Logic left behind

I understand religion.  But I don't understand the whole "Rapture" movement that exists in the US.

Now it seems they've remade the Kirk Cameron "classic" on this very subject (based on the novel which is part of a series).

I'm talking about the new Nicholas Cage movie "Left Behind".

Here's my problem:

Without entering into the whole "argument from evil/suffering" thing, it's abundantly true that the "end of the world" comes every day for millions of people [well, hundreds of thousands, as Michael points out below], whether by tsunami, earthquake, war, famine, disease, murder accident etc. From a Christian perspective, this doesn't matter in the long run because believers go to Heaven. If this is so (and I'll assume here that it is), why would God engineer a special "End of Days" where believers get treated specially - just on this one day?

Is some pilot really going to be "raptured" when on a different day, he might have been randomly shot down over Ukraine? Will some guy get "raptured" when on a different day he might have been hit by a car or had a heart attack? Will some kid in Sierra Leone get "raptured" when on a different day she would have died of malnutrition or ebola?

Is it really true that God would permit evil and suffering for millions of years (for whatever reason - let's assume he has one), then abruptly decide to intervene to save a tiny percentage of history's believers from suffering on one random day. Would it make sense that thousands of Christians would have died in absolute agony from bowel cancer alone just minutes before Rapture?  The whole rationale of "saving" some people at the point of Rapture is clearly inconsistent with the rest of how the universe functions.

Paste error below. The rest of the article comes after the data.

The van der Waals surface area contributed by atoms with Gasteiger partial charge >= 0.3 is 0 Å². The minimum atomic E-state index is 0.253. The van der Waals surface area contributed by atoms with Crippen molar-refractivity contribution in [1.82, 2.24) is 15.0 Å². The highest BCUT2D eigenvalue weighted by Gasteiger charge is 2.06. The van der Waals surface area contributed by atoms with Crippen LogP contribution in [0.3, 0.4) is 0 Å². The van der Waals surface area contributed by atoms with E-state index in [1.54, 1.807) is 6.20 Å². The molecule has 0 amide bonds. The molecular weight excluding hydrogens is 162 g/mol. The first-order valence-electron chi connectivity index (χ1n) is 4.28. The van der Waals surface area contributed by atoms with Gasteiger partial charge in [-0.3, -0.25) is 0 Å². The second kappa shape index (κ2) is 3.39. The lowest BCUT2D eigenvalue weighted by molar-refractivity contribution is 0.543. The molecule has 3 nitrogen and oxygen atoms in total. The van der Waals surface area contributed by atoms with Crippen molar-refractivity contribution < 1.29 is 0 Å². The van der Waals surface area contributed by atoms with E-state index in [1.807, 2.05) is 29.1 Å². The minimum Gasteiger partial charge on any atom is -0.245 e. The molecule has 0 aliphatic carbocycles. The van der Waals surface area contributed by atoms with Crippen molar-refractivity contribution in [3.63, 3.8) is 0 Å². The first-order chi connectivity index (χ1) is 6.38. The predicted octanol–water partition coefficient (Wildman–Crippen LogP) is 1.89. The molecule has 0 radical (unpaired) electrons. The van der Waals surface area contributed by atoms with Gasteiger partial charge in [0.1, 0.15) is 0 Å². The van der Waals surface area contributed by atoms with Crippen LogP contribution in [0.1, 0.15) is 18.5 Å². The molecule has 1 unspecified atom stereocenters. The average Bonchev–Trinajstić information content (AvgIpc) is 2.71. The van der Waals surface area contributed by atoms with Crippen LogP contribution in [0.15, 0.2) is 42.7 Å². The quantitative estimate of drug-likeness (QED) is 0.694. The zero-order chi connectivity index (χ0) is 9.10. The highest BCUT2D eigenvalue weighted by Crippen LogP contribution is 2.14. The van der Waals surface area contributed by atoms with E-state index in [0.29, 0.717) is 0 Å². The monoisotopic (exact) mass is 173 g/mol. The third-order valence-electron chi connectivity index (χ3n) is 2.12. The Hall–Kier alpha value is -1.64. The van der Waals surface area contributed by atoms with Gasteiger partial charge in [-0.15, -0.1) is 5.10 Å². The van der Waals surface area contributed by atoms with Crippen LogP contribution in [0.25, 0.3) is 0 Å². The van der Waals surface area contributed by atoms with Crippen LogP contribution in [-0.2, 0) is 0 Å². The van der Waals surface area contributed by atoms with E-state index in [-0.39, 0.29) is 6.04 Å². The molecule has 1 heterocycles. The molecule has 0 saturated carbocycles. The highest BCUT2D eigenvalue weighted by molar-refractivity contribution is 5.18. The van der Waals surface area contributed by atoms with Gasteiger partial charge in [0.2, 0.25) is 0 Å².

And, for that matter, why should a non-believer care about "Judgement Day"? As it stands, he or she is certain to die. And from a Christian perspective, he or she will be going to hell for not believing in God. So why should it matter to the non-believer that he or she might die in an "End of Days" rather than in some other, non-End of Days situation - like a car crash, tsunami or industrial accident, or from cancer or heart failure? Don't they all sound just as bad?

And why would a Rapture be remotely necessary for God? If God wanted to end the Earth, why wouldn't he just kill everyone instantly? Believers would go to Heaven, non-believers would go to hell. Why would God make the non-believers "suffer" and spare believers on this one special day - when otherwise He has been indifferent (or impotent) as regards suffering and evil on earth - treating believers and non-believers equally?

And why would Rapture matter to believers, given the high chance that they are going to die before it in the "usual way" - just as their ancestors have for millennia? Is it worth even thinking about, never mind making an absurd movie on the subject?

And why save the "corporeal" bodies of the few Christians lucky enough to be alive at the time of the Rapture? Are our physical bodies that important? It doesn't look like it for the many billions who have already died throughout history. Assuming it matters, why pluck these "lucky few" out of pilot seats and off toilets when other Christians who came before didn't get the same deal?

Some things make no sense at all if you bother to think about them even in the most cursory way.  "Rapture" is one such thing.  The only thing "Left Behind" in this movie is logic.